Launched in 2015 and completed in 2022, the Institutional Diagnostic Project aimed at identifying institutional factors that affect development, reforms that may help address existing institutional constraints, and factors that can preclude or enable these reforms.
Using the motto ‘institutions matter’ as a starting point, the project sought to establish how institutions matter and to fill in the existing gap in knowledge about how institutions form and how they may be reformed in particular contexts. The research programme took an inductive approach to the institutional diagnostic rather than adopting a pre-designed diagnostic framework; comprising exploration of the links between existing institutions and the development trajectories of four different countries, Bangladesh, Benin, Mozambique, and Tanzania.
The book “Mozambique at a Fork in the Road” is one of these case studies. The task of identifying institutional barriers to long-term inclusive and sustainable development is challenging; even more so given that Mozambique is unique in many ways, as described in the book. Geographically a big and diverse country, there is a lack of economic and physical infrastructure to underpin integration, and a critical dependence on geopolitical factors, including its proximity with South Africa.
Compared to many other African countries, independence came late, in 1975, a period characterised by a strict Marxist-Leninist regime and the conflict between Frelimo and Renamo, which intensified in the early 1980s. Frelimo has been in the political leadership for over forty-five years and political opposition has lacked capacity. Moreover, the divergence between Frelimo and Renamo continued and recently intensified, as portrayed by the armed insurgency in the province of Cabo Delgado.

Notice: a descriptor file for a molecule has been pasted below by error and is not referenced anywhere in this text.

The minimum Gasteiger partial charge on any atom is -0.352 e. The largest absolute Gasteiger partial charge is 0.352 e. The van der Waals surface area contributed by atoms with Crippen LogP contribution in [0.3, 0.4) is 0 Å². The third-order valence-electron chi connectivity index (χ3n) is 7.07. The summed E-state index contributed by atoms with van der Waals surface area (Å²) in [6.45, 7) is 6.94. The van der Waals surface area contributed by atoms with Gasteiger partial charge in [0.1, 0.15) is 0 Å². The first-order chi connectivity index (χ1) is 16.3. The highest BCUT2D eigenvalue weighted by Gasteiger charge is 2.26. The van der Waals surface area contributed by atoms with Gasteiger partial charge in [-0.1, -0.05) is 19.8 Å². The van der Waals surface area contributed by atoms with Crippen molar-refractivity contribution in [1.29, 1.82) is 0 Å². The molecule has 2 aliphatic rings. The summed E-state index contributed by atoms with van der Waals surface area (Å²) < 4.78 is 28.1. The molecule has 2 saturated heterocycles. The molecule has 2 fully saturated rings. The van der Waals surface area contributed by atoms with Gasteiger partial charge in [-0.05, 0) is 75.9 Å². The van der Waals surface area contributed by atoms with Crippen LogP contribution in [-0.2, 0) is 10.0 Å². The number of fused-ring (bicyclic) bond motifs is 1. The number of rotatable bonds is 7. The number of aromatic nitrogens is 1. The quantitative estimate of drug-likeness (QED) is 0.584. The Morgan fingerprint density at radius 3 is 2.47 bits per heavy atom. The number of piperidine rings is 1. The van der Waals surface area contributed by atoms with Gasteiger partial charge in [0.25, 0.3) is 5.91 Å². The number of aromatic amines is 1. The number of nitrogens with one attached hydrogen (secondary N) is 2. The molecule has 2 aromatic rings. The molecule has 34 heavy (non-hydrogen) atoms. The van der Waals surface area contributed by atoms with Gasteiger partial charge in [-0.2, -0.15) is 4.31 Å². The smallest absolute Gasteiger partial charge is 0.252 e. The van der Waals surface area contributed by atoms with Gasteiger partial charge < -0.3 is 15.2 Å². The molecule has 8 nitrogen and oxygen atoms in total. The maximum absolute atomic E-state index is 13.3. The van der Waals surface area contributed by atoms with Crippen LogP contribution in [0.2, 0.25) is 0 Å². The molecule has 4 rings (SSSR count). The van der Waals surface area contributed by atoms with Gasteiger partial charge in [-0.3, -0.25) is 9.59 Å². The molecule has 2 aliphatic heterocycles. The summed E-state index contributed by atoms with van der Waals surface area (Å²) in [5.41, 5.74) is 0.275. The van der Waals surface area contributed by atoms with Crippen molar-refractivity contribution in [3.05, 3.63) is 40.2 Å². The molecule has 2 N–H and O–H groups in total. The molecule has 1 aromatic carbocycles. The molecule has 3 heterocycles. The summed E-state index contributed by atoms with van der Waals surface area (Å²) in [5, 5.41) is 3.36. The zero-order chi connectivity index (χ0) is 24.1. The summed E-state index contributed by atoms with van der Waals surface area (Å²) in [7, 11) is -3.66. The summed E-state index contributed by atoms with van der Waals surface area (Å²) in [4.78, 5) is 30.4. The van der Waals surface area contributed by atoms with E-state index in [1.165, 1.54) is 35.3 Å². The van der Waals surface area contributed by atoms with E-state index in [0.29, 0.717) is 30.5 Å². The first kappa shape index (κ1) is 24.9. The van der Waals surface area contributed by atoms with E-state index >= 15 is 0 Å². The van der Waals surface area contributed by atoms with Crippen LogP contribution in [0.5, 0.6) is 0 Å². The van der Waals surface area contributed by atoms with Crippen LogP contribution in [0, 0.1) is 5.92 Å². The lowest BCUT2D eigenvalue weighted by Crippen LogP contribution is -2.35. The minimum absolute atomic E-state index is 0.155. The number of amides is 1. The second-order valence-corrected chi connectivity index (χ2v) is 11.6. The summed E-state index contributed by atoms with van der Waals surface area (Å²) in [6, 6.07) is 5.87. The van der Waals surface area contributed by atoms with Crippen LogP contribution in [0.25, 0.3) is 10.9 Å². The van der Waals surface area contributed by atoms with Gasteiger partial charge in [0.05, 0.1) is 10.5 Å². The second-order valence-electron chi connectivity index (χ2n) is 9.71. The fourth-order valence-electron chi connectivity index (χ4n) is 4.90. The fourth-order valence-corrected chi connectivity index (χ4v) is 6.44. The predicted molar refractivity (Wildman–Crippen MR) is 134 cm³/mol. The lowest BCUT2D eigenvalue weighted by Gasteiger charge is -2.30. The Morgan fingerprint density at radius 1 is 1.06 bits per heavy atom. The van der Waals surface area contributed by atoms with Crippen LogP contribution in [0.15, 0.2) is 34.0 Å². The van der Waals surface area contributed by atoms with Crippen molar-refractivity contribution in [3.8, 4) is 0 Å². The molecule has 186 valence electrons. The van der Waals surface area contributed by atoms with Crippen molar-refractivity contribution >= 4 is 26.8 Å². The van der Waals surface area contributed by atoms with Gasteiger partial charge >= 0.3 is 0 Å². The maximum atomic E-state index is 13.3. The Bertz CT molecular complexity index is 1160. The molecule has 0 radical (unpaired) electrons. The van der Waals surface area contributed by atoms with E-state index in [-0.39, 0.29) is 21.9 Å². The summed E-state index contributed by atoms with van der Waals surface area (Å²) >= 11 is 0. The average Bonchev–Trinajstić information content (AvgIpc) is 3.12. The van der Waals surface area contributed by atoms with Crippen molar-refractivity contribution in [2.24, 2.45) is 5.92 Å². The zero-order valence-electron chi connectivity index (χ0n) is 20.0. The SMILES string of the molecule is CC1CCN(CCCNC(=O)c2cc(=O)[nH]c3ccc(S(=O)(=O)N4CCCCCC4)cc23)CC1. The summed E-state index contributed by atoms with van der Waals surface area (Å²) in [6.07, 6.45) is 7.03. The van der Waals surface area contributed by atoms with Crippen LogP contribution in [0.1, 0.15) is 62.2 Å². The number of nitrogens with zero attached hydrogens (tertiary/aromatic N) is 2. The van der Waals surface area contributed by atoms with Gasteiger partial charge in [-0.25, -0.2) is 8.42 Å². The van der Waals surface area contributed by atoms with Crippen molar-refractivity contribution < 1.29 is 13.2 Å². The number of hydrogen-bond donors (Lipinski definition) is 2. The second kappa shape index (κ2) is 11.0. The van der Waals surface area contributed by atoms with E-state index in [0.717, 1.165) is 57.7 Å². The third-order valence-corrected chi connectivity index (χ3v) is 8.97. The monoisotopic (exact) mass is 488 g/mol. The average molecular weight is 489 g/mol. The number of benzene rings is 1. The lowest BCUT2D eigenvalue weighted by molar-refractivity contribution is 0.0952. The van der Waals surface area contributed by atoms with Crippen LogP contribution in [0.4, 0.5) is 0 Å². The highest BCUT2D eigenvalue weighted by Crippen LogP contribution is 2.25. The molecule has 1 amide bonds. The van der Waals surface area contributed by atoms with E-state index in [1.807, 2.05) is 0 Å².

Mozambique has also been critically dependent on the donor community. The structural adjustment programme imposed by Bretton Woods institutions, among other donors, in the late 1980s, led Mozambique to follow market-based reforms when the country was at war and the economy could not respond to market incentives. Foreign assistance was critical after peace in 1992, and remains a crucial factor in Mozambique’s modern history. “Mozambique at a Fork in the Road” delves more deeply into this historical and political context, and the institutional constraints to economic development.
A central element of this task includes the contributions of a select group of highly informed authors on thematic areas, deemed as key to a comprehensive institutional analysis of economic development in Mozambique. They range from agriculture, education or health to the donor relations and the importance of the extractives sector, as well as covering topics related to political institutions.
The institutional diagnostic highlighted a series of important institutional constraints and identified possible causes. Namely, the importance of the agriculture sector, which has not been prioritized enough, for inclusive and sustainable development, and the possible dangers of a very large extractive sector. On the political front, frequent shocks and changes in the policy strategy have undermined the establishment of a clear national development vision. Moreover, lack of citizens’ voice and of separation of powers, coupled with a fragile political opposition, weaken the trust in government and its accountability. Moreover, there has been a progressive move from aid dependence to increased complexity in the relationship with donors, which continues to evolve, also with the heightened interest of new powerful foreign investors.
As suggested by the title, the book highlights Mozambique finds itself at a fork in the road, after the discoveries of some of the largest natural gas fields in the world. The choice is between remaining on the present path, with low levels of structural transformation, stagnating productivity in agriculture and lack of diversification, or using the revenues to promote inclusive development and poverty reduction. We hope for the latter and the book concludes with ideas for reform, which can contribute to reflection and debate.